Web-posted Thursday, January 25, 2007
By Jim McBride
Donors pack the lobby at Biomat USA’s plasma donor center almost daily in Amarillo, waiting to trade their blood plasma for a few dollars.
Biomat is a subsidiary of Grifols, a Spanish holding company specializing in the hospital and pharmaceutical industries. It collects blood plasma from donors at its Amarillo facility at 520 S.W. 10th Ave.
Spokesman Chris Healey said Biomat relies on repeat donors who provide blood plasma and carefully tracks them to make sure its blood products are safe.
If a donor comes in only once and doesn’t come in for another appointment, that donor’s plasma is tossed out.
“These people who donate plasma and who work at the centers are life-saving, life-changing.”
Kathy Antilla, director of education for the Immune Deficiency Foundation
“We don’t pay for their plasma. We compensate them for the time they spend in our facility. If they are donating plasma on a regular basis, we compensate them for that time,” he said.
Biomat’s plasma donors must fill out a detailed form and answer a series of questions about their health and personal history. They also must have a physical exam, follow special dietary regimens and comply with other instructions before they can donate.
Most donations take about 45 minutes. A staffer inserts a needle into the donor’s arm, which is hooked up to sterile, disposable tubing and a centrifuge.
“It will take out a volume of roughly a coffee cup of the blood, spin it down, we collect what we want and it returns the red blood cells through the same needle line back to the individual, pulls it out again, separates and does that process until we accumulate the weight that we need,” said Facility Manager Gordon Woods Jr.
The center has about 25 employees and pumps about $1.2 million a year in donor fees, taxes and employee salaries into the Amarillo economy, Woods said.
Biomat USA facilities nationwide generate about 1.5 million liters of plasma every year, enough to fill nearly two Olympic-size swimming pools.
The plasma can be turned into several products.
Biomat also tests donations for viruses and other impurities before its products are frozen and shipped to anywhere from California to Spain.
“The donor is actually paid cash at the end of their donation for their time. It’s very simple, quick, and we have the purity and the safety to follow it up and make sure that that product that’s going into another human being is the best on the market,” he said.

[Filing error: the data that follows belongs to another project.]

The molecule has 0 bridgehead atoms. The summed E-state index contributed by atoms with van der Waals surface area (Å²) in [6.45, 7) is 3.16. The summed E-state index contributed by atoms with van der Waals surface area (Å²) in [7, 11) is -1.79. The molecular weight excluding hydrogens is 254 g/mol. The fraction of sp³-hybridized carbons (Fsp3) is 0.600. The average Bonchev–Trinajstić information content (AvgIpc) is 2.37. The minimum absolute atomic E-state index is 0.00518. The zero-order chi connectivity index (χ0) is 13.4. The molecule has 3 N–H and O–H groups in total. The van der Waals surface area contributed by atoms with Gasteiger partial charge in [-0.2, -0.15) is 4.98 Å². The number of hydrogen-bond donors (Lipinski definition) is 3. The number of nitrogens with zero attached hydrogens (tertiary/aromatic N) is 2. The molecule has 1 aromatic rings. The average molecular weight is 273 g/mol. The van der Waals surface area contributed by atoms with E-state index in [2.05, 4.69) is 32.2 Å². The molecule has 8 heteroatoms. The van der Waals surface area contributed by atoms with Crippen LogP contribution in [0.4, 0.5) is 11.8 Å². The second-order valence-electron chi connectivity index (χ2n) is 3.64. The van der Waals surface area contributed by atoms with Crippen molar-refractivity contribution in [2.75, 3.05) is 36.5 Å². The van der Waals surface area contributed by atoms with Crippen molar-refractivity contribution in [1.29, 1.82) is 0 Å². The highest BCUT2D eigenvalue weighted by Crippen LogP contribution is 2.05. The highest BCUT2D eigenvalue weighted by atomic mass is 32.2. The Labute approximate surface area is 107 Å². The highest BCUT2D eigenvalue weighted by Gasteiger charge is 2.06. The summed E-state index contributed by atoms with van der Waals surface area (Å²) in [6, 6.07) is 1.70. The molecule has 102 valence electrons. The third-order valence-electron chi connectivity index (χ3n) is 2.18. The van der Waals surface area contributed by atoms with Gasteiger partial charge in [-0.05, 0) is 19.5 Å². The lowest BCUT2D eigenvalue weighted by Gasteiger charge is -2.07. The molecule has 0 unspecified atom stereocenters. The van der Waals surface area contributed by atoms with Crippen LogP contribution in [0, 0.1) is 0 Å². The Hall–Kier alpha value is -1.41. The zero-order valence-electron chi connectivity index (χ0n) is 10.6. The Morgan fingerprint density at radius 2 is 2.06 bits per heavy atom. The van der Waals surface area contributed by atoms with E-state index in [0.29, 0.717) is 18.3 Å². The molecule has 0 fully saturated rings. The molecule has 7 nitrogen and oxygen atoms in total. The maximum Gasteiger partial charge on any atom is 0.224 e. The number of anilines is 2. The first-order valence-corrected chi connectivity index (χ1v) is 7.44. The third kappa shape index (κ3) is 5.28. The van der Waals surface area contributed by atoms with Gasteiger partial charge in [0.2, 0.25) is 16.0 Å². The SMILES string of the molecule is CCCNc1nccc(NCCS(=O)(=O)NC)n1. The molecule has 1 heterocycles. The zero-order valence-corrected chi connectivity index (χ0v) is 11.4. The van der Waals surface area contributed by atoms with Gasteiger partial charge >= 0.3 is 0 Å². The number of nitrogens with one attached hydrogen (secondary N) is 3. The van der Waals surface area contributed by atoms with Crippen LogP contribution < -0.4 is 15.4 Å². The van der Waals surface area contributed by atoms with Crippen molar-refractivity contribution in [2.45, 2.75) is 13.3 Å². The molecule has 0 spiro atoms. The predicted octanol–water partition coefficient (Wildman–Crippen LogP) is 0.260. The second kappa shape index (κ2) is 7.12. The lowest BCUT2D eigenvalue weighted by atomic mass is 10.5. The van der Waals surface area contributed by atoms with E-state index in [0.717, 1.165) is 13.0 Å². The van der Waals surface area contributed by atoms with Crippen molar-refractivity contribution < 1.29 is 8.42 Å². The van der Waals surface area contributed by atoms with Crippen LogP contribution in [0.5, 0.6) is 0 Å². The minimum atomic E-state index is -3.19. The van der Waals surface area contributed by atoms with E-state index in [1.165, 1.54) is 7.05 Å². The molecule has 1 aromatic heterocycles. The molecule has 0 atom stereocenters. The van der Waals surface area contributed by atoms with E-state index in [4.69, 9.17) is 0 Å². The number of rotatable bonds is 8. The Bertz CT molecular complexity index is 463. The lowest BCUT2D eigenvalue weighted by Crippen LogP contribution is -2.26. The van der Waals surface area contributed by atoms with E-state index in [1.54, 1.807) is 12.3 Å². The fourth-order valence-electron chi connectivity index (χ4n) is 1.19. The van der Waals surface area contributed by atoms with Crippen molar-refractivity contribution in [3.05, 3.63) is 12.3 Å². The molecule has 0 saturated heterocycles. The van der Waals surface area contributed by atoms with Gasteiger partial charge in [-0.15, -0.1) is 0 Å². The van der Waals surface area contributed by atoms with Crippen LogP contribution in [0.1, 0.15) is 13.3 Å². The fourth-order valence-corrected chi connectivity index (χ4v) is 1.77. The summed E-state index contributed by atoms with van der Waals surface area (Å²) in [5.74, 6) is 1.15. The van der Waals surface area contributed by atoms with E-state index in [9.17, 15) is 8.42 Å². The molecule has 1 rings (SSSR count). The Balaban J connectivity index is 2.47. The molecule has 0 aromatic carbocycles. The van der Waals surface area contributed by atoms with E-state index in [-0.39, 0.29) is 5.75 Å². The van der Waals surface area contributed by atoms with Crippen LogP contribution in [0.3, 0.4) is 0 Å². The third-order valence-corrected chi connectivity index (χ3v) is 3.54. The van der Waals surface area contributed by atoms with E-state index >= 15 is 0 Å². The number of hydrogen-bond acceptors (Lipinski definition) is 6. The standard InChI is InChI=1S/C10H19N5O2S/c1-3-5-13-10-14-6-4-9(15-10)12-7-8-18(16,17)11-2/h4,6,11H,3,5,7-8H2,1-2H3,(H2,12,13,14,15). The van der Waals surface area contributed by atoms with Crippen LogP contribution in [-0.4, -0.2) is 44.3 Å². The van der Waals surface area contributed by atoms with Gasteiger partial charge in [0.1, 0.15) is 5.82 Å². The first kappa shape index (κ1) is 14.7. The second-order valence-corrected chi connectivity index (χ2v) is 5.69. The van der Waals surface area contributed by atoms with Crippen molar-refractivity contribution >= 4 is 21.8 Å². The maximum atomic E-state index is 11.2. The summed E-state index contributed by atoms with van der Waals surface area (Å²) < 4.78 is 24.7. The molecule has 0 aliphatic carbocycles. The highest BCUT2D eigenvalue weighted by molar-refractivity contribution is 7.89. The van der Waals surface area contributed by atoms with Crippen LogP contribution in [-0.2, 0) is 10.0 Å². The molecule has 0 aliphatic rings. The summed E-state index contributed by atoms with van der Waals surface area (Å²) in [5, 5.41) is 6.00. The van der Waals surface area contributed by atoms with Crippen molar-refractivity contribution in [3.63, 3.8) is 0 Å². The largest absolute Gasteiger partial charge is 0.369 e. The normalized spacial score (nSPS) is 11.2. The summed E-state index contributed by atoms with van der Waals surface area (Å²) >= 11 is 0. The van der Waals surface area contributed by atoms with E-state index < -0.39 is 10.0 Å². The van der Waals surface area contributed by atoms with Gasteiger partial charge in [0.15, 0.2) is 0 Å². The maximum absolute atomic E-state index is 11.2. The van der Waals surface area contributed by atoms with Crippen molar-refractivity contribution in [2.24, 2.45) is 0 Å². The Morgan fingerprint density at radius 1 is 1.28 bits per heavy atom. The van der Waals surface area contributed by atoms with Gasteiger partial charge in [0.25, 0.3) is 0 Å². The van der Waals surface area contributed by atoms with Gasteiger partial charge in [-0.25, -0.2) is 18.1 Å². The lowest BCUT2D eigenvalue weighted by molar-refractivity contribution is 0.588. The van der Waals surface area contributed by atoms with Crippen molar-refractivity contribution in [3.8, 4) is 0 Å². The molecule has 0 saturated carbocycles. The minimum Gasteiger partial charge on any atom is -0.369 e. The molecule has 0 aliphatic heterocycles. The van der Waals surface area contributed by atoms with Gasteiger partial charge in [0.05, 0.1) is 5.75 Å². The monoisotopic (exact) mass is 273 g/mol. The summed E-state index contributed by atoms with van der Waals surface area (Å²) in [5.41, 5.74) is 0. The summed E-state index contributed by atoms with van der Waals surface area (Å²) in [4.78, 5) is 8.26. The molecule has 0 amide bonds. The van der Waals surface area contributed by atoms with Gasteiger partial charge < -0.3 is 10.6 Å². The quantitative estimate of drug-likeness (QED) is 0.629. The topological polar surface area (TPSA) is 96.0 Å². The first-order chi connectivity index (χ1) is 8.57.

A donor can give plasma up to twice a week and can earn up to $240 a month.
Healey said paying people to donate ensures they come back and gives them an incentive to remain healthy.
It also helps keep adequate blood products in supply.
“If there weren’t compensated donors, there wouldn’t be enough plasma therapies for sick people who need them,” he said.
Human plasma is used to make life-saving medicines to treat rare diseases, such as hemophilia, primary immune deficiencies, genetic emphysema and shock, trauma or burns.
A major plasma product is known as IVIG, or intravenous immune globulin. It’s a blood product that helps patients with immune deficiencies.
“That product is extracted from the plasma that we collect at the plasma centers like the one in Amarillo. It’s one of the main medicines we take out of the plasma,” Healey said. “Without this medicine, patients get sick; they get all kinds of infections, and they can die.”
Kathy Antilla, director of education for the Immune Deficiency Foundation in Maryland, said plasma products that come from facilities like Biomat in Amarillo help patients whose bodies cannot make antibodies needed to fight off disease.
Antilla said her son, now 15, first began receiving intravenous plasma products about 10 years ago. He receives an intravenous infusion of plasma about every two weeks that replaces certain blood cells and gives him the antibodies he needs.
“As parents, we saw the change in him from the first infusion. All of a sudden he stopped coughing all night long, stopped vomiting when he ran, and there was a sparkle in his eye,” she said. “These people who donate plasma and who work at the centers are life-saving, life-changing.”
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